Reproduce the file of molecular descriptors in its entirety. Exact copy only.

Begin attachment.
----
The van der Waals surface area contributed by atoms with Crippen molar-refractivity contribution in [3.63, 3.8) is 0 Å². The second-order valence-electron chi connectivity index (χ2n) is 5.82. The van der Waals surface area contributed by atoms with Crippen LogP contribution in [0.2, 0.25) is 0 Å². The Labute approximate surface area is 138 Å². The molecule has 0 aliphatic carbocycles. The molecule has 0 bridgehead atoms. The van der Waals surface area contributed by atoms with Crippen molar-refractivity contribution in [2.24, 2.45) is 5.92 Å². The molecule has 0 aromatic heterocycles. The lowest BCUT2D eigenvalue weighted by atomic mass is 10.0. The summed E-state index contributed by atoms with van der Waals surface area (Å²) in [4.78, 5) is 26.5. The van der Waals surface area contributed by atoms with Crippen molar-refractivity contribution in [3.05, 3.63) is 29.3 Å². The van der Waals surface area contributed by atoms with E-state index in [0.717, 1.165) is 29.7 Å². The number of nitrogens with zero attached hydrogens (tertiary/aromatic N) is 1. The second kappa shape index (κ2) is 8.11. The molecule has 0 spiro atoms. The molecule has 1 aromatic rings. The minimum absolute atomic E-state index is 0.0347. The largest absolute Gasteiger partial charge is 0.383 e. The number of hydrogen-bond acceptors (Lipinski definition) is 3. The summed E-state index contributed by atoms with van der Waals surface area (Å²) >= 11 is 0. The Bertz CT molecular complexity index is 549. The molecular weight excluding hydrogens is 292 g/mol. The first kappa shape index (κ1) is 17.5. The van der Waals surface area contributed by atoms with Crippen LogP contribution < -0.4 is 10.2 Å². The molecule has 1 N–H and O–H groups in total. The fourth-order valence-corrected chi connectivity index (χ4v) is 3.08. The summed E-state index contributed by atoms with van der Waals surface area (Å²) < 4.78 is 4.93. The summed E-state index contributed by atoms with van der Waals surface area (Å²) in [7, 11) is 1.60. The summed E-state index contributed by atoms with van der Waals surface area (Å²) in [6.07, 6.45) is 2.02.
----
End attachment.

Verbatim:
The van der Waals surface area contributed by atoms with Crippen molar-refractivity contribution in [3.63, 3.8) is 0 Å². The second-order valence-electron chi connectivity index (χ2n) is 5.82. The van der Waals surface area contributed by atoms with Crippen LogP contribution in [0.2, 0.25) is 0 Å². The Labute approximate surface area is 138 Å². The molecule has 0 aliphatic carbocycles. The molecule has 0 bridgehead atoms. The van der Waals surface area contributed by atoms with Crippen molar-refractivity contribution in [2.24, 2.45) is 5.92 Å². The molecule has 0 aromatic heterocycles. The lowest BCUT2D eigenvalue weighted by atomic mass is 10.0. The summed E-state index contributed by atoms with van der Waals surface area (Å²) in [4.78, 5) is 26.5. The van der Waals surface area contributed by atoms with Crippen molar-refractivity contribution in [3.05, 3.63) is 29.3 Å². The van der Waals surface area contributed by atoms with E-state index in [0.717, 1.165) is 29.7 Å². The number of nitrogens with zero attached hydrogens (tertiary/aromatic N) is 1. The second kappa shape index (κ2) is 8.11. The molecule has 0 spiro atoms. The molecule has 1 aromatic rings. The minimum absolute atomic E-state index is 0.0347. The largest absolute Gasteiger partial charge is 0.383 e. The number of hydrogen-bond acceptors (Lipinski definition) is 3. The summed E-state index contributed by atoms with van der Waals surface area (Å²) >= 11 is 0. The Bertz CT molecular complexity index is 549. The molecular weight excluding hydrogens is 292 g/mol. The first kappa shape index (κ1) is 17.5. The van der Waals surface area contributed by atoms with Crippen LogP contribution < -0.4 is 10.2 Å². The molecule has 1 N–H and O–H groups in total. The fourth-order valence-corrected chi connectivity index (χ4v) is 3.08. The summed E-state index contributed by atoms with van der Waals surface area (Å²) < 4.78 is 4.93. The summed E-state index contributed by atoms with van der Waals surface area (Å²) in [7, 11) is 1.60. The summed E-state index contributed by atoms with van der Waals surface area (Å²) in [6.07, 6.45) is 2.02.